Renowned for her strong technique and natural grandeur, she was a star soloist with the Bolshoi Ballet before finding new audiences in London.
Violetta Alvin, who brought remarkable glamor to her Bolshoi training as a young Soviet ballerina and Britain’s Royal Ballet, died on 27 May at her home in Vico Equines on the Sorrento peninsula in southern Italy. She was 97 years old.
Her death was reported by her son and only immediate survivor, Antonio Savaris.
When Ms. Alvin joined the Royal Ballet (then known as the Sadlers’ Wells Ballet) in London in 1945, there was no doubt – as it would no doubt be for the next 20 years – who the troupe’s lead ballerina was: Margot Fontaine.
The company’s founder and artistic director, Ninette de Valois, was intent on making an international star, and her casting policies openly favored Ms Fontaine. Yet a group of budding ballerinas were also visible in the company, and Ms. Alvin stood out among them.
In 2008, she was remembered as a “fantastic and glamorous” dancer in the British magazine Dancing Times.
In Russia, she was the soloist of the Bolshoi Ballet. She moved to London after marrying British writer and artist Harold Alvin.
Alex Bissett, a longtime friend of the Alvins, said in a phone interview that Clement Attlee, a friend of the British Prime Minister and Harold Alvin’s father, “had direct communication with Joseph Stalin” asking Violetta for permission to marry Harold and leave. For him legally with the Soviet Union. permission granted.
Violetta Alvin was born as Vera Vasilyevna Prokhorova on November 3, 1923 in Moscow. His father, Vasily Prokhorov, an inventor, was considered a pioneer of Soviet aviation. His mother, Irina Grimouzinskaya, was an artist and actor.
After graduating from the Bolshoi Ballet School in 1942, Violet joined the Bolshoi Ballet. During World War II she moved with her family to Tashkent, Uzbekistan, where she was invited to dance in the lead roles in the Tashkent Ballet. The Bolshoi Ballet, which had been evacuated to the city of Kuibyshev, then asked him to rejoin the company.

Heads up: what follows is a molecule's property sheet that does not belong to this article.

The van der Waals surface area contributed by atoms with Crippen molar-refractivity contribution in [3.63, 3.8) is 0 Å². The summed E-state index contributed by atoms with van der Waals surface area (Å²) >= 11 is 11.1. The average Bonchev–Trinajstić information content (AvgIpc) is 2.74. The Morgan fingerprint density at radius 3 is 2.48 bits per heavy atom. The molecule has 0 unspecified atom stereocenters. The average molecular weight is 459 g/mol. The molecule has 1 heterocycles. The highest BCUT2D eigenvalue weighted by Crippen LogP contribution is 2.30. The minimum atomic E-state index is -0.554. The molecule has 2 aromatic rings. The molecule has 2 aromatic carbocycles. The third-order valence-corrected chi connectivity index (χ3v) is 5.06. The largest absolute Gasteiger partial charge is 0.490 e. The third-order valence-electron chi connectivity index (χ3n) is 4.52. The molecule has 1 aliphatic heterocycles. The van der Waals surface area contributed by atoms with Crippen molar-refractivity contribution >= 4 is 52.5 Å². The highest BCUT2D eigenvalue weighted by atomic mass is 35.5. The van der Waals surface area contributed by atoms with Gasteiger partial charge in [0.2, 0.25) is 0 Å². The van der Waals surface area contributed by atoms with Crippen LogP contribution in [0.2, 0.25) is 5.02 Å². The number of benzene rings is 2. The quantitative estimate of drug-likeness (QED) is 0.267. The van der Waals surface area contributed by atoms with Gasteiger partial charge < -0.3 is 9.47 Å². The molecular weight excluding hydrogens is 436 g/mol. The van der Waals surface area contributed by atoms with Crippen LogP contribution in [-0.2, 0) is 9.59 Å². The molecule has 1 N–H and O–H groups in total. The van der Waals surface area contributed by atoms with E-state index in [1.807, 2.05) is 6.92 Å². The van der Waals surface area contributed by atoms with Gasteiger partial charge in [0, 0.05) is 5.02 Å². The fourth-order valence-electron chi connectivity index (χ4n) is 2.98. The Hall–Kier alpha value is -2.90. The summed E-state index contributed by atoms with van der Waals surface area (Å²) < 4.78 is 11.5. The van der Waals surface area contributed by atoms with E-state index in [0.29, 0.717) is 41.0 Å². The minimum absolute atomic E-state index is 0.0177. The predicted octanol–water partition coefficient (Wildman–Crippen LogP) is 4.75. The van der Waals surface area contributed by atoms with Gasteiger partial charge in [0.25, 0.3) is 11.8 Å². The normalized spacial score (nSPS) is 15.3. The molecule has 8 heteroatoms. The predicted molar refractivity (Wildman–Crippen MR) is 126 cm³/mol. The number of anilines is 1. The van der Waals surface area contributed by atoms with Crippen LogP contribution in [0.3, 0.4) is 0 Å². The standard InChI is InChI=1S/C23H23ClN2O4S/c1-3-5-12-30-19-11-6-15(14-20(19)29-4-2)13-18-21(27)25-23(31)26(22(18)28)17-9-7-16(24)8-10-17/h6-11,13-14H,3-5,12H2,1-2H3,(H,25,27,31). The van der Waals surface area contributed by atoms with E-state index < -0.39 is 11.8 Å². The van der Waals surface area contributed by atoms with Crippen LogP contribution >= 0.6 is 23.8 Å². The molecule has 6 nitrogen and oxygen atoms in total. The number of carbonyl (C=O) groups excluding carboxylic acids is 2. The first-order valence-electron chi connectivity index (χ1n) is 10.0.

When the troupe returned to Moscow in 1943, she played the ballerina in “Swan Lake” at the Bolshoi Theater. But after reprimanding her for her contacts with foreigners, she was transferred to the Stanislavsky Theater Ballet in Moscow.
Violet had friends who invited her to a reception at the British Embassy in Moscow. It was there that she met Mr. Alvin, who had fled to Moscow when the Germans invaded Norway, where she was on her way. When he sought a job from the British ambassador, he was hired as a night watchman at the embassy.
She married Mr Alvin in 1944 and moved to London, where Ms de Valois invited her to join the Sadler’s Wells Ballet. Although she was extremely popular with audiences, and adapted for performances, she often ventured into roles created for others. He spent only 11 years with the Royal Ballet, after which he made guest appearances with other companies.
He and Mr Alvin divorced in 1952. She retired from performing after marrying Fernando Savares in 1959. An Italian lawyer, he helped manage his family’s hotel in Vico Equines and died in 2007.
Ms. Alvin was remembered for her distinctive qualities. In the title role of the nineteenth-century classic “The Sleeping Beauty”, Ms. Fontaine’s signature piece, she conquered as a young girl, in the words of Mr. Bissett, “a smile that came from within a different enjoyment of dancing.” was. “
Frederick Ashton, the legendary choreographer of the Royal Ballet, created some major roles for Ms. Alvin. But she choreographed the sensual role of Seductive in “Daphnis and Chloe” especially for her, and she used her strong technique and natural grandeur in Neoclassical showpieces that featured four to seven ballerinas at once.
Importantly, he excelled in the “Ballet Imperiale”, one of George Balanchine’s signature ballets, but which was new to the Royal. Its first cast in London had Ms Fontaine as the lead ballerina, but its fast pace and lack of obvious preparation for the moves did not come naturally to her.
Ms. Alvin understood a more elaborate way of dancing at the Bolshoi and, as was the case with Balanchine, a more dynamic way of proceeding with “attack”. After the Russian Revolution, Soviet teachers sought to modernize their ballet technique; In contrast, Ms. de Valois’s company looked to the textbook style of pre-revolutionary Russian ballet.
When the Sadlers’ Wells Ballet moved to the Opera House in Covent Garden in 1946, Ms. Alvin knew how to dominate a big stage, as Alexander Bland in “The Royal Ballet: The First 50 Years” (1981) wrote. But the company had performed on the small stage of the Sadler’s Wells Theater for so long that its dances had traces of “constriction”, as they put it.
In a memoir published in 1957, Ms. de Valois explained why she had hired Ms. Alvin, the first Soviet ballerina to dance with the Royal Ballet. Ms de Valois said she had poured “new blood into the company”.